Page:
How LeBron James Can Perfect His Struggles at the Free-Throw Line

Maxwell OgdenCorrespondent IIIDecember 6, 2012

MIAMI, FL - NOVEMBER 21:  LeBron James #6 of the Miami Heat shhots a free throw during a game against the Milwaukee Bucks at AmericanAirlines Arena on November 21, 2012 in Miami, Florida.  (Photo by Mike Ehrmann/Getty Images)
Mike Ehrmann/Getty Images

At 6'8" and 250 pounds, LeBron James is capable of achieving physical feats which the average human could only dream of.

With a rapidly expanding skill set, James has also become one of the greatest players in NBA history.

In order to solidify his pursuit of a second NBA championship, however, LeBron must perfect his struggles at the free-throw line.

According to Brian Windhorst of, James' struggles from the charity stripe is his last area of weakness. This comes from the mouths of anonymous scouts and league executives, who claim LeBron is otherwise flawless.

Although a subjective perspective, here's one scout's take on James' progression:

The only weakness in his game right now is at the [free throw] line. There is basically no way to defend him, he will beat every look and every system. But if there’s a chink in the armor, and it’s a small one, it’s at the line.

One could certainly debate that belief.

LeBron's categorical greatness is often overstated, as he is average in most facets of the game, and elite in specific areas. 

For instance, James is still shooting 38.1 percent on his mid-range jump shots. A respectable number, but far from one that garners the label of elite.

With that being said, who is going to complain about his average jump shooting when LeBron can attack the rim at will? More importantly, why harp on his mid-range game when his three-point shot has improved so drastically?

For the season, James has posted a slash line of .530/.433/.648. That is a career-best three-point mark, and a career-worst free-throw percentage.

Although intriguing, the argument to be made is not about where James has improved—it is to speak on his greatest weakness, which is (and long has been) his free-throw shooting.

From the line, James has never shot above 80 percent, although his career percentage sits at 74.5.

As James shoots below 65 percent for the 2012-13 season, it is important that we do not blow over this issue as a non-factor.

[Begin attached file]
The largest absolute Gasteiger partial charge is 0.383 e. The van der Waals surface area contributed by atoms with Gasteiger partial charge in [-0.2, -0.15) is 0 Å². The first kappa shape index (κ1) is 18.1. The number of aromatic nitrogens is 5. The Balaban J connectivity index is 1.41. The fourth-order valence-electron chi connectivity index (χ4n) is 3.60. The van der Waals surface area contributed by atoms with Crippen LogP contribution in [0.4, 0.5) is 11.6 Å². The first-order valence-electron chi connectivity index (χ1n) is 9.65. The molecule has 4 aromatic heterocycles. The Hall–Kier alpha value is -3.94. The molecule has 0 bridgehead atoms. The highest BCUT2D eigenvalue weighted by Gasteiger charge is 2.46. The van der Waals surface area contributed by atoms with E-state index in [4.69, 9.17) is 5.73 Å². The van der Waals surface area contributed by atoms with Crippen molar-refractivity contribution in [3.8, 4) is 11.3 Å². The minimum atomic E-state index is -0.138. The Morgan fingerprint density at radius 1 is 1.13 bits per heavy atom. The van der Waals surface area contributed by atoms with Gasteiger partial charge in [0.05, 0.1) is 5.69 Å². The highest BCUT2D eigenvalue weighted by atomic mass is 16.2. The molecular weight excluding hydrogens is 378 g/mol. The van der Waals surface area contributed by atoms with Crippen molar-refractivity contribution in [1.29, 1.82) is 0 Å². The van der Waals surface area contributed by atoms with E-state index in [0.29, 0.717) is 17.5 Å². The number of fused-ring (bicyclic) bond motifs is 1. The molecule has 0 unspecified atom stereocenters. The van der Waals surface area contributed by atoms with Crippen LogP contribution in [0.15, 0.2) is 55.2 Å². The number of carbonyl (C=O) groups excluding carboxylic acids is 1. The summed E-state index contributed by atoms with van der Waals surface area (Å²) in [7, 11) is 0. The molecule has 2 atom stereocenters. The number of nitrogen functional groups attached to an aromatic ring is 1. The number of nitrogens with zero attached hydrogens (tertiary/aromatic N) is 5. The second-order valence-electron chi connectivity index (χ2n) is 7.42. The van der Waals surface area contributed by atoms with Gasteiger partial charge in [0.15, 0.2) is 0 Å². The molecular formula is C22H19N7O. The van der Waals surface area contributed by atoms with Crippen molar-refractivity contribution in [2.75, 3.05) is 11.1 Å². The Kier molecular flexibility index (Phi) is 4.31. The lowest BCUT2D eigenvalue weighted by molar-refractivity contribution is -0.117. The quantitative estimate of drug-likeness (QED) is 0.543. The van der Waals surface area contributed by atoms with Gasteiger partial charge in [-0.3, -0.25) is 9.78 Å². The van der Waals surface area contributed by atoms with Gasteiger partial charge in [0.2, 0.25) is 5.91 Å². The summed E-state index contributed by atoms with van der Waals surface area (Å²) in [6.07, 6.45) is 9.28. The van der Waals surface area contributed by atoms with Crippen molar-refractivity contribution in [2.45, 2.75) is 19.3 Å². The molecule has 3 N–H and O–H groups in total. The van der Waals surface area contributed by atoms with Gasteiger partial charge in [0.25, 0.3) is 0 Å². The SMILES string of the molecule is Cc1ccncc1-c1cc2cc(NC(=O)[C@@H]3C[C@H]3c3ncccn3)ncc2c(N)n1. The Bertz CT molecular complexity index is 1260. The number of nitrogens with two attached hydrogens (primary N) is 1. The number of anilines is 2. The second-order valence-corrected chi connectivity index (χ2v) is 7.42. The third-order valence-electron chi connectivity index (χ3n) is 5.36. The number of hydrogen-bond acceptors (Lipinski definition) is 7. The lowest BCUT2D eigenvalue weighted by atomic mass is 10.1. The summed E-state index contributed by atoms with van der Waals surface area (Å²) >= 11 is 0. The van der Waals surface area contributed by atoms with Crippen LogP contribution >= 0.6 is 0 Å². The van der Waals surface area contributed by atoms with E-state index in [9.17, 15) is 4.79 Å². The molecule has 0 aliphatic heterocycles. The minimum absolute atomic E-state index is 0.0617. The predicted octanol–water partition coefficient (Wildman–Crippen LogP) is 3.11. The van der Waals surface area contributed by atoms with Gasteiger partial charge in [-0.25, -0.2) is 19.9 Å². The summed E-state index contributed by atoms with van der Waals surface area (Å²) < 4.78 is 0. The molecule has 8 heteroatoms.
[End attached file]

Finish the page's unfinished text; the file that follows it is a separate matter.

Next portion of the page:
We've seen teams employ the hack-a-player technique on Dwight Howard, thus placing the Los Angeles Lakers in a position to lose games.

So how can James avoid such from happening to he and the Miami Heat?


Bend the Knees

The most common flaw found in a poor free-throw shooter's motion is their lack of bend in their knees. This creates a shot in which the power is generated from the upper body, thus forcing the hands and wrist to generate force as opposed to touch.

It's what has ailed the likes of Dwight Howard, DeAndre Jordan, Ben Wallace, Shaquille O'Neal and even LeBron James.

When James is converting his free throws, he's creating power with his legs and working on the spiral of the ball with his upper body. This allows him to put proper spin on the ball and release the free throw at the ideal angle.

In turn, LeBron achieves the necessary trajectory and converts his attempts from the charity stripe.

Unfortunately, there hasn't been enough of that in 2012-13.



The number one issue with LeBron James' mid-range jump shot and free-throw shooting has nothing to do with the size of his hands or the strength in his body. Instead, LeBron's greatest issue is the improper balance he has long displayed.

James often arches his back—first, at a bent angle, and then outwards upon his rise.

Discovering the straight and upward motion is something that can only be achieved by repetition. Upon reaching the ideal level of balance, however, James could shoot at a much more consistent rate.

Furthermore, James has a tendency to bend his body at a 35 degree angle before coming up and lifting off of his toes for the attempt.

Although this may be his most comfortable approach, LeBron does not gain enough strength from his lower body to consistently convert.

All of which can be cured by tweaking his angles—and conferring with one individual.


Work with Ray Allen

This may not be much of an analytical approach, but how about LeBron James work with a career 89.3 percent free-throw shooter that just so happens to be his teammate?

You know, one of the greatest pure shooters of all time.

Ray Allen.

Allen has shot at least 90 percent from the free-throw line in 10 of his 16 years in the league. Even as his numbers have dipped a bit at age 37, Allen remains an 85.1 percent shooter during the 2012-13 regular season.

LeBron has never topped 78 percent during his nine-year career.

If LeBron is looking for a player to pattern his shooting form after, he couldn't find a better mentor than Allen.

That is, if he wants to perfect the only area of his game that can be described as a weakness.